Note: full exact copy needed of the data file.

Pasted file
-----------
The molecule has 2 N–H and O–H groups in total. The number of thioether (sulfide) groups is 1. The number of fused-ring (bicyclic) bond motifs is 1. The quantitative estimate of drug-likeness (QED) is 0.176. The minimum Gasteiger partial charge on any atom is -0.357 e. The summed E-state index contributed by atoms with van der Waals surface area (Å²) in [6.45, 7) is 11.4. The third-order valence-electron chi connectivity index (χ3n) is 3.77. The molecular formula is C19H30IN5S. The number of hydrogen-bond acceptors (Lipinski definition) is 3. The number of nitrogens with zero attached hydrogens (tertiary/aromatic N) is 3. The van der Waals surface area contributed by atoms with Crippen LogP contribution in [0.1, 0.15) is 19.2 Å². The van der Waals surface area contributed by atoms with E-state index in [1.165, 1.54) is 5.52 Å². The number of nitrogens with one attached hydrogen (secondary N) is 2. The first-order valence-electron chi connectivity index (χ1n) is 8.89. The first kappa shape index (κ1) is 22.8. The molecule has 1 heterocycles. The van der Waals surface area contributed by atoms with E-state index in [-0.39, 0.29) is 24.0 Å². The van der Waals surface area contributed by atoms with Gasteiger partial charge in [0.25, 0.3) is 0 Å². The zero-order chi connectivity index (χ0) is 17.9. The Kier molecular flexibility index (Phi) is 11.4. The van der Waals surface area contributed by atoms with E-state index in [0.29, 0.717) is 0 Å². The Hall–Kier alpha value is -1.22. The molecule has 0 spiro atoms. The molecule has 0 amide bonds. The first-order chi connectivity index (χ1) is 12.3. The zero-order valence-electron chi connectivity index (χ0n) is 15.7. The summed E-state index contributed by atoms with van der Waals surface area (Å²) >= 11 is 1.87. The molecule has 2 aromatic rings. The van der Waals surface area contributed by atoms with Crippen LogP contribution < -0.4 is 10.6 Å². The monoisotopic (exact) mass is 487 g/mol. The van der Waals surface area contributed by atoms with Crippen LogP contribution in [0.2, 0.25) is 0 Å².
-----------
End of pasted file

The molecule has 2 N–H and O–H groups in total. The number of thioether (sulfide) groups is 1. The number of fused-ring (bicyclic) bond motifs is 1. The quantitative estimate of drug-likeness (QED) is 0.176. The minimum Gasteiger partial charge on any atom is -0.357 e. The summed E-state index contributed by atoms with van der Waals surface area (Å²) in [6.45, 7) is 11.4. The third-order valence-electron chi connectivity index (χ3n) is 3.77. The molecular formula is C19H30IN5S. The number of hydrogen-bond acceptors (Lipinski definition) is 3. The number of nitrogens with zero attached hydrogens (tertiary/aromatic N) is 3. The van der Waals surface area contributed by atoms with Crippen LogP contribution in [0.1, 0.15) is 19.2 Å². The van der Waals surface area contributed by atoms with E-state index in [1.165, 1.54) is 5.52 Å². The number of nitrogens with one attached hydrogen (secondary N) is 2. The first-order valence-electron chi connectivity index (χ1n) is 8.89. The first kappa shape index (κ1) is 22.8. The molecule has 1 heterocycles. The van der Waals surface area contributed by atoms with E-state index in [-0.39, 0.29) is 24.0 Å². The van der Waals surface area contributed by atoms with Gasteiger partial charge in [0.25, 0.3) is 0 Å². The zero-order chi connectivity index (χ0) is 17.9. The Kier molecular flexibility index (Phi) is 11.4. The van der Waals surface area contributed by atoms with E-state index in [0.29, 0.717) is 0 Å². The Hall–Kier alpha value is -1.22. The molecule has 0 spiro atoms. The molecule has 0 amide bonds. The first-order chi connectivity index (χ1) is 12.3. The zero-order valence-electron chi connectivity index (χ0n) is 15.7. The summed E-state index contributed by atoms with van der Waals surface area (Å²) >= 11 is 1.87. The molecule has 2 aromatic rings. The van der Waals surface area contributed by atoms with Crippen LogP contribution < -0.4 is 10.6 Å². The monoisotopic (exact) mass is 487 g/mol. The van der Waals surface area contributed by atoms with Crippen LogP contribution in [0.2, 0.25) is 0 Å².